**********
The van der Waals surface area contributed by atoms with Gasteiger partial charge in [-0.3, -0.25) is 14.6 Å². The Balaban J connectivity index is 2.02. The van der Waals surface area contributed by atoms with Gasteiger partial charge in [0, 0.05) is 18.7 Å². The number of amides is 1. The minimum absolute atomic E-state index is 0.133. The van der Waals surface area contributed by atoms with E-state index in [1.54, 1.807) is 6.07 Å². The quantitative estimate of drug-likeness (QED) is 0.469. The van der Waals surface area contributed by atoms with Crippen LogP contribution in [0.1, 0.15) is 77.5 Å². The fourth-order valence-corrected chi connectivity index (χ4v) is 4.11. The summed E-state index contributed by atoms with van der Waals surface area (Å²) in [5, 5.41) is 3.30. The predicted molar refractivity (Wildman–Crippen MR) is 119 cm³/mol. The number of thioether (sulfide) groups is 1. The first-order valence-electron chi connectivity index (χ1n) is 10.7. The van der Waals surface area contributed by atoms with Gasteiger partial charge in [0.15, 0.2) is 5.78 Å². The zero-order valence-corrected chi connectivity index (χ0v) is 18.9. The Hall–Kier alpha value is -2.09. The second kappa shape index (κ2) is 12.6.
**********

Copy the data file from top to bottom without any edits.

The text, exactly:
The van der Waals surface area contributed by atoms with Gasteiger partial charge in [-0.3, -0.25) is 14.6 Å². The Balaban J connectivity index is 2.02. The van der Waals surface area contributed by atoms with Gasteiger partial charge in [0, 0.05) is 18.7 Å². The number of amides is 1. The minimum absolute atomic E-state index is 0.133. The van der Waals surface area contributed by atoms with E-state index in [1.54, 1.807) is 6.07 Å². The quantitative estimate of drug-likeness (QED) is 0.469. The van der Waals surface area contributed by atoms with Crippen LogP contribution in [0.1, 0.15) is 77.5 Å². The fourth-order valence-corrected chi connectivity index (χ4v) is 4.11. The summed E-state index contributed by atoms with van der Waals surface area (Å²) in [5, 5.41) is 3.30. The predicted molar refractivity (Wildman–Crippen MR) is 119 cm³/mol. The number of thioether (sulfide) groups is 1. The first-order valence-electron chi connectivity index (χ1n) is 10.7. The van der Waals surface area contributed by atoms with Gasteiger partial charge in [0.15, 0.2) is 5.78 Å². The zero-order valence-corrected chi connectivity index (χ0v) is 18.9. The Hall–Kier alpha value is -2.09. The second kappa shape index (κ2) is 12.6.